by German Lopez
Posted In: News
at 09:10 AM | Permalink
EPA approves sewer plan, anti-union law gets hearing, DeWine to speed synthetic drug bans
Got questions for CityBeat about, well, anything? Submit them here, and we’ll try to get back to you in our first Answers Issue.
The U.S. Environmental Protection Agency (EPA) approved a Mill Creek sewer overhaul plan
that includes bringing back a long-buried creek in the area. The
unconventional strategy is the Metropolitan Sewer District’s (MSD)
attempt at dealing with storm overflow in a green, sustainable manner
that also saves taxpayers money — particularly in comparison to an
expensive deep underground tunnel that the EPA originally suggested. CityBeat previously covered MSD’s green plans in further detail here.
A law that would ban mandatory union membership is temporarily back on the Ohio House agenda,
leaving union advocates worried that Republicans are trying to push the
anti-union law, which supporters of the change call “right to work,” once again.
Still, lawmakers say they’re only giving the law one hearing as
required by House rules for legislation introduced early on in the
session. Under current law, employers and unions are allowed to agree to mandating union membership for employees, but the anti-union law would
bar that agreement. Many states have already taken up similar laws, and
they’ve been linked to a significant decline of unions around the
Ohio Attorney General Mike DeWine is partnering with Ohio
State Board of Pharmacy Executive Director Kyle Parker to continue the
fight against synthetic drugs. In a statement, DeWine’s office said the
partnership will help state officials expedite the process of banning
synthetic drugs as they are found. “Despite the success of House Bill 334,
which outlawed a multitude of synthetic drugs in 2012, rogue chemists
continue to create new, dangerous chemicals that fall outside of Ohio's
controlled substances law,” DeWine said in a statement.
Cost for vehicle registration in Ohio could go up under a plan being considered by state lawmakers.
Two more alleged voter fraud cases were sent to the county prosecutor.
So far, most of the Hamilton County voter fraud cases involve people voting twice —
supposedly on accident — by first early voting and then voting on
A Gillette commercial is at the center of the most important question of our time: How does Superman shave?
The “cutest couple” at a suburban New York school is two boys.
Being from Ohio may have ruined Neil Armstrong’s most famous quote.
In case you missed it, here is the news section for the latest issue of CityBeat:
Cover story: “From
the Inside: Inmates told CityBeat about violence, staff ineptitude and
unsanitary conditions inside Ohio’s private prison. Then came the
surprise inspections.”News: “What’s On the Books?: Northern Kentucky tea party-backed lawsuit threatens library funding across the state”Commentary: “Commissioners’ Proposed Streetcar Cut Ignores the Basics”
by German Lopez
Posted In: News
at 10:52 AM | Permalink
Nonprofit environmental group says failed methodology makes methane study invalid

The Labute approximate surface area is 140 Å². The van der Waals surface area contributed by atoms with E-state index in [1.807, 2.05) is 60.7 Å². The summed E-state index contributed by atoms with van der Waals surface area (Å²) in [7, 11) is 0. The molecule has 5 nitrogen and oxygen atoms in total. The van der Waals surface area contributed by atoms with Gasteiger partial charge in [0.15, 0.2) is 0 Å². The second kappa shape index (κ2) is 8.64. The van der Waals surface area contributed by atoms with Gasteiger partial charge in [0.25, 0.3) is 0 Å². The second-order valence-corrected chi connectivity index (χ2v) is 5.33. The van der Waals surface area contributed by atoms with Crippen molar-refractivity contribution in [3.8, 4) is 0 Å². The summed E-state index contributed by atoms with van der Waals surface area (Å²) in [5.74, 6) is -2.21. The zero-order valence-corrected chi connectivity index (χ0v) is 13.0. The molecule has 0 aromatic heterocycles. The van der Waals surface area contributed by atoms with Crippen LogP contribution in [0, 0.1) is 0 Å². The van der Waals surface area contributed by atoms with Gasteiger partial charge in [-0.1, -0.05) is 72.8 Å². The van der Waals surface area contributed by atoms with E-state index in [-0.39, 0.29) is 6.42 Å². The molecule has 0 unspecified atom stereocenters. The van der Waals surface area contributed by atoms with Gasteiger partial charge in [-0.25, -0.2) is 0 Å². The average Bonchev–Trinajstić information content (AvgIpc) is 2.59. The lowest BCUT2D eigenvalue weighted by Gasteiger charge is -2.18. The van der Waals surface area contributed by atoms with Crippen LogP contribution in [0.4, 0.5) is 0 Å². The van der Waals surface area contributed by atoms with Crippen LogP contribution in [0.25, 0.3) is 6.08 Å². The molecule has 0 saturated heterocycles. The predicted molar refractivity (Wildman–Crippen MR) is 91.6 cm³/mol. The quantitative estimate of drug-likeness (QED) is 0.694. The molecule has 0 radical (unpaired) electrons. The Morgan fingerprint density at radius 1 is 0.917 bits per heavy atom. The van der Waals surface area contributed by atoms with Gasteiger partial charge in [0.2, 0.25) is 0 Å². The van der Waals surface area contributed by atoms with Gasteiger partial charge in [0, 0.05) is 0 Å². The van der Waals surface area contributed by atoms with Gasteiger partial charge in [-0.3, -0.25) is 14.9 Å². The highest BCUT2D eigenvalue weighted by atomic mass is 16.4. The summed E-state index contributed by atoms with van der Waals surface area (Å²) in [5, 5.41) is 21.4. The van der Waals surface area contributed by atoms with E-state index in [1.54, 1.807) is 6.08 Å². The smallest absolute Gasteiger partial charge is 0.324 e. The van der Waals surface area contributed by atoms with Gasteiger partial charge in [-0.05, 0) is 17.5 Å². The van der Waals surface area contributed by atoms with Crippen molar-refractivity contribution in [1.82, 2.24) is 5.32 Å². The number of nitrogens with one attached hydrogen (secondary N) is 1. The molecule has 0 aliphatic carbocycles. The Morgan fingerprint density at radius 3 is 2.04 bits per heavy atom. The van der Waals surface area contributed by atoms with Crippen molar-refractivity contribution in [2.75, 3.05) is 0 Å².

A new study released by the oil and gas industry claims
the Environmental Protection Agency (EPA) has been overestimating
methane emissions from natural gas and fracking, but environmental
groups have dismissed the study as “fatally flawed” and “biased.”
The study, released by the American Petroleum Institute
(API) and America’s Natural Gas Alliance (ANGA), claims methane
emissions given off during natural gas production are as low as half of
what the EPA is estimating. The study arrived just in time for a June 19
congressional hearing in which industry officials are testifying in
defense of natural gas production and fracking, a relatively new
drilling process that involves pumping thousands of gallons of water
underground to break up shale formations in order to release natural gas
The nonprofit environmental group Physicians, Scientists,
and Engineers for Healthy Energy (PSE) has questioned the methodology
behind the study. One criticism is that the study only covers 20 out of
hundreds of oil and gas operators. This makes the study “statistically
invalid,” according to Anthony Ingraffea, a professor of engineering at
Cornell University and a member of PSE.
Ingraffea also says questions for the study were framed
poorly. In one example, he pointed out that the study gave
survey-takers, which work within the oil and gas industry, EPA estimates
of methane emissions. Given the industry’s interest in making sure
methane emissions are low, this could have “coached” survey-takers into
giving lower estimates, according to Ingraffea.
Ingraffea says he would have preferred a study that
randomly samples a larger number of operators from all over the country
with more objective questions. That, he says, would have produced much
more credible results.
Ingraffea also emphasizes that the data from this study is
made up of estimates derived by mathematical equations, not any actual
measurements taken from the field.
“No one, with one exception, has actually gone out into the field and made measurements,” he says.
The one exception is a study by the National Oceanic and Atmospheric Administration (NOAA) that was published February in the Journal of Geophysical Research.
The NOAA study measured Colorado gas wells in an attempt to get more
accurate data than what the EPA and the industry have been providing.
The measurements showed methane emissions were at least twice as large
as what the EPA was previously estimating, leading NOAA researchers to
conclude the EPA is greatly underestimating emissions, a stark contrast
to the API/ANGA study.
0 Comments · Wednesday, May 2, 2012
and Hamilton County fared poorly on a national list of places with
polluted air that was released last week. The
Cincinnati-Middletown-Wilmington metropolitan region ranked as the
eighth-worst for air particle pollution, according to the American